I don’t know about you, but I tend to forget that there is a responder chain in iOS. This post is to remind myself (and you) that the responder chain exists and that we can use it to react to button events.

The Responder Chain

In iOS, events (for example touch events) are delivered using the responder chain. The responder chain consists of responder objects (Apples words, not mine). If you have a look at the documentation, you may have noticed that UIView and UIViewController are responder objects. This means they inherit from UIResponder:

When the user taps a view in the view hierarchy, iOS uses hit testing to figure out which responder object should get the touch event first. The process starts at the lowest level, the window. Then is propagates up the view hierarchy and checks for each view if the touch happened within its bounds. The last view in that process that got hit, receives the touch event first. If that view does not respond to the touch event, the event is passed to the next responder in the responder chain. Apple has a nice example how this works here. When a view tells iOS that it did not get hit, the subviews of that view aren’t checked.

This has an interesting consequence. When a button is outside of the bounds of its superview but visible because clipsToBounds of the superview is set to false, it does not receive any touch events. So, when ever a button doesn’t work, remember to check if it is in the bound of its superview.


The target-action mechanism can be set up that is also uses the responder chain by setting the target to nil. Then iOS asks the first responder if it handles the action. If not the first responder passes the action to the nextResponder.

An Example

Here is an example. Let’s say that we have a view with a button and a label as a subview of a view controllers view. We could set up the view controller as the target for the button in viewDidLoad like this subview.button.addTarget(self, action: "onButtonTap:", forControlEvents: .TouchUpInside). But we can also set the target to nil and use the responder chain. Here is the subview with the button and the label:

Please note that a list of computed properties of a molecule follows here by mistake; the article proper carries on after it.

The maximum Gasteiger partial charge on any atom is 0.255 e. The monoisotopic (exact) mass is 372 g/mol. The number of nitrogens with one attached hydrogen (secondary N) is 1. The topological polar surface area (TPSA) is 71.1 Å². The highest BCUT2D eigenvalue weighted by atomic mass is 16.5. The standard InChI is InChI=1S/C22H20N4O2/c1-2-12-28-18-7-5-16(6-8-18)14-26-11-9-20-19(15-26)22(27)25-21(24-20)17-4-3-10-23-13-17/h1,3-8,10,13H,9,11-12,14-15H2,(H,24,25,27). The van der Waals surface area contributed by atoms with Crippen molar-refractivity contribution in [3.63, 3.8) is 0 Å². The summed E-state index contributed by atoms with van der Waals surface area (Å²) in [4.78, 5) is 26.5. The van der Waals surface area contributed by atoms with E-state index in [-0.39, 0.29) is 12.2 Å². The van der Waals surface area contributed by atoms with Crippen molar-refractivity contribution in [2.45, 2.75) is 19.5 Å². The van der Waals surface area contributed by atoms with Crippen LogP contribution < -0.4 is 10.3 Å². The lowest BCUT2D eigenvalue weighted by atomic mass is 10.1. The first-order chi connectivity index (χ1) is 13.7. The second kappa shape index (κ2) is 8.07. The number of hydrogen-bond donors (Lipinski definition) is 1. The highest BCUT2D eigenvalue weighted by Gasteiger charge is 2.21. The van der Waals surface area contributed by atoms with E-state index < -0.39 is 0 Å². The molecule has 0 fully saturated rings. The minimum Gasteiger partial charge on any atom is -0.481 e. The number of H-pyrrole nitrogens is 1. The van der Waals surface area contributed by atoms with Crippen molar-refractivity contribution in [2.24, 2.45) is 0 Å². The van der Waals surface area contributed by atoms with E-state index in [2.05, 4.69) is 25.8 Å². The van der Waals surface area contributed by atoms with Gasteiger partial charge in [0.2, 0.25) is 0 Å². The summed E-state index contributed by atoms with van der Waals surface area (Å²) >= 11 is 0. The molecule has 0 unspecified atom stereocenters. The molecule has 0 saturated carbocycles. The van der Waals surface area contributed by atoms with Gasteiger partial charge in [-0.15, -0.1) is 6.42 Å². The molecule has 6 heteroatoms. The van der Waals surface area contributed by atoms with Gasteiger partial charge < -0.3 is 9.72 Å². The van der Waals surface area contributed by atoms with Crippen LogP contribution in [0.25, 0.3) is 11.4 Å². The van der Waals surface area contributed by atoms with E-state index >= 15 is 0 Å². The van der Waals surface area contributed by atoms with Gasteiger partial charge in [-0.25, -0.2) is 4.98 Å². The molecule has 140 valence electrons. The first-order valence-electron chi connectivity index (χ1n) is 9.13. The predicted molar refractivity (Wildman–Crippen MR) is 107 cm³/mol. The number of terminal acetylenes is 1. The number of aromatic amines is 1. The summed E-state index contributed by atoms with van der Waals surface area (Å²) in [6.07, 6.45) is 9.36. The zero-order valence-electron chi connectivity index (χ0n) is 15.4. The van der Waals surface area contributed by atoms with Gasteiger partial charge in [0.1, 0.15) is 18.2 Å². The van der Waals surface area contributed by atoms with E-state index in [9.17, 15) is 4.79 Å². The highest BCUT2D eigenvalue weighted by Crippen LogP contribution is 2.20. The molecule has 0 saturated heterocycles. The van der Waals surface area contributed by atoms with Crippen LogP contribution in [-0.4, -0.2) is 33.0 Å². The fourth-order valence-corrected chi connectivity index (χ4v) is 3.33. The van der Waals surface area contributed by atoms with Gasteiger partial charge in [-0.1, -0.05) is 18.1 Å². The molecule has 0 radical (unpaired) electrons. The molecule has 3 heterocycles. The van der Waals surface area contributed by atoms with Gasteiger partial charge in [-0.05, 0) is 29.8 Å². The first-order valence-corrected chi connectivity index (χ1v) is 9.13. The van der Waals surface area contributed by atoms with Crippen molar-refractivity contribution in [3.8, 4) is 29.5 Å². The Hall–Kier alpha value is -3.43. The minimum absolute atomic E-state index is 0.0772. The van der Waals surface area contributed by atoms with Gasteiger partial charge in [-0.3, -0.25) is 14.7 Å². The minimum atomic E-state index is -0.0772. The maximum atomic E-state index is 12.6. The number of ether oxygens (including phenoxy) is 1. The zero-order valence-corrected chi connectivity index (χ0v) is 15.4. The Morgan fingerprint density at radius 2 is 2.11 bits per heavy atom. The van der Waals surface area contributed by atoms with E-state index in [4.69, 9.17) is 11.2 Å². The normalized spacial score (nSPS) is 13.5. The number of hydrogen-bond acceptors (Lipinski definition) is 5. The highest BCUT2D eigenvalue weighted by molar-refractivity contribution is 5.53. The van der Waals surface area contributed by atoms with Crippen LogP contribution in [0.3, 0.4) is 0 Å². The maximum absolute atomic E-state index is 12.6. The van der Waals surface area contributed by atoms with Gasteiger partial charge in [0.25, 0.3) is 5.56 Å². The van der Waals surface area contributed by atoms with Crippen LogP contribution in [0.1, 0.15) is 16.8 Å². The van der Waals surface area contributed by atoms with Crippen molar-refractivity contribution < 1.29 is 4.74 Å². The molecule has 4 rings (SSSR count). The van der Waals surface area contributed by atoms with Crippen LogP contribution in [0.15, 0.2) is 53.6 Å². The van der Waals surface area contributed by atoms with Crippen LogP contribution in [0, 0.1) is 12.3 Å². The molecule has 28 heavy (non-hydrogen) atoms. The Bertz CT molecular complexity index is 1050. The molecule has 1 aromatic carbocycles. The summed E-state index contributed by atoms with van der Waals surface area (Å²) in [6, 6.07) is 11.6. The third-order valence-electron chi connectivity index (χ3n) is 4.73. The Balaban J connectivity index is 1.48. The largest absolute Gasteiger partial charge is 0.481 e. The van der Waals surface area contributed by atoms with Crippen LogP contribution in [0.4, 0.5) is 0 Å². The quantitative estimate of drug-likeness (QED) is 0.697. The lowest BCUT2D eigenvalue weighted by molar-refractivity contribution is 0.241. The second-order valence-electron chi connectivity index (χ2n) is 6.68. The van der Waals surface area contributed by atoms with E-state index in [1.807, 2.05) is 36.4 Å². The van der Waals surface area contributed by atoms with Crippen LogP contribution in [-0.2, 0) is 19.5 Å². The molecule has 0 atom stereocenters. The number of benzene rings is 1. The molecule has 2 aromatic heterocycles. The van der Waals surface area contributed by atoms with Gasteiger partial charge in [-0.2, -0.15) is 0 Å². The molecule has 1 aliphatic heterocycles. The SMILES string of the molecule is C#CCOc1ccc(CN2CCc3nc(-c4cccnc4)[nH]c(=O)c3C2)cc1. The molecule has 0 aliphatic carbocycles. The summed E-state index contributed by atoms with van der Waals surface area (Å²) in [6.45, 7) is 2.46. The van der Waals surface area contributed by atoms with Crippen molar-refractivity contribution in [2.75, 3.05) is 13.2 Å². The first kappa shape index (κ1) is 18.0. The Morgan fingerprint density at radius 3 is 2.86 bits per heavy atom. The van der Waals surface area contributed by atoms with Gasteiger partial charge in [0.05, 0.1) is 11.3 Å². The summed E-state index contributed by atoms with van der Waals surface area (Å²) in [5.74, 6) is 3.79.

class ViewWithButtonAndLabel: UIView {
    let button: UIButton
    let label: UILabel
    override init(frame: CGRect) {
        label = UILabel()
        label.textAlignment = .Center
        label.text = "Touch the button"

        button = UIButton(type: .System)
        button.setTitle("The Button", forState: .Normal)
        button.addTarget(nil, action: "onButtonTap:", forControlEvents: .TouchUpInside)
        let stackView = UIStackView(arrangedSubviews: [label, button])
        stackView.translatesAutoresizingMaskIntoConstraints = false
        stackView.axis = .Vertical
        super.init(frame: frame)
        backgroundColor = .yellowColor()
        stackView.centerXAnchor.constraintEqualToAnchor(centerXAnchor).active = true
        stackView.centerYAnchor.constraintEqualToAnchor(centerYAnchor).active = true

    required init?(coder aDecoder: NSCoder) {
        fatalError("init(coder:) has not been implemented")

The important line is highlighted. The target for action of the button is set to nil. As described above, this means that the action propagates through the responder chain util a responder object implements the action.

Here is how the view controller looks like:

class ViewController: UIViewController {
    let viewWithButtonAndLabel = ViewWithButtonAndLabel()

    override func viewDidLoad() {
        view.backgroundColor = .whiteColor()

        viewWithButtonAndLabel.translatesAutoresizingMaskIntoConstraints = false
        let views = ["subView": viewWithButtonAndLabel]
        var layoutConstraints = [NSLayoutConstraint]()
        layoutConstraints += NSLayoutConstraint.constraintsWithVisualFormat("|-20-[subView]-20-|", options: [], metrics: nil, views: views)
        layoutConstraints += NSLayoutConstraint.constraintsWithVisualFormat("V:|-20-[subView]-20-|", options: [], metrics: nil, views: views)

    func onButtonTap(sender: UIButton) {
        viewWithButtonAndLabel.label.text = viewWithButtonAndLabel.label.text == "Yeah!" ? "Touch the button" : "Yeah!"

Even though, we do not set the target explicitly, the onButtonTap(_:) method of the view controller gets called when the button is tapped because it is the first responder object implementing a method with that signature.

You can find the example code on github.


The responder chain is your friend. Try to understand it. Read the documentation. Use it to make your code more powerful.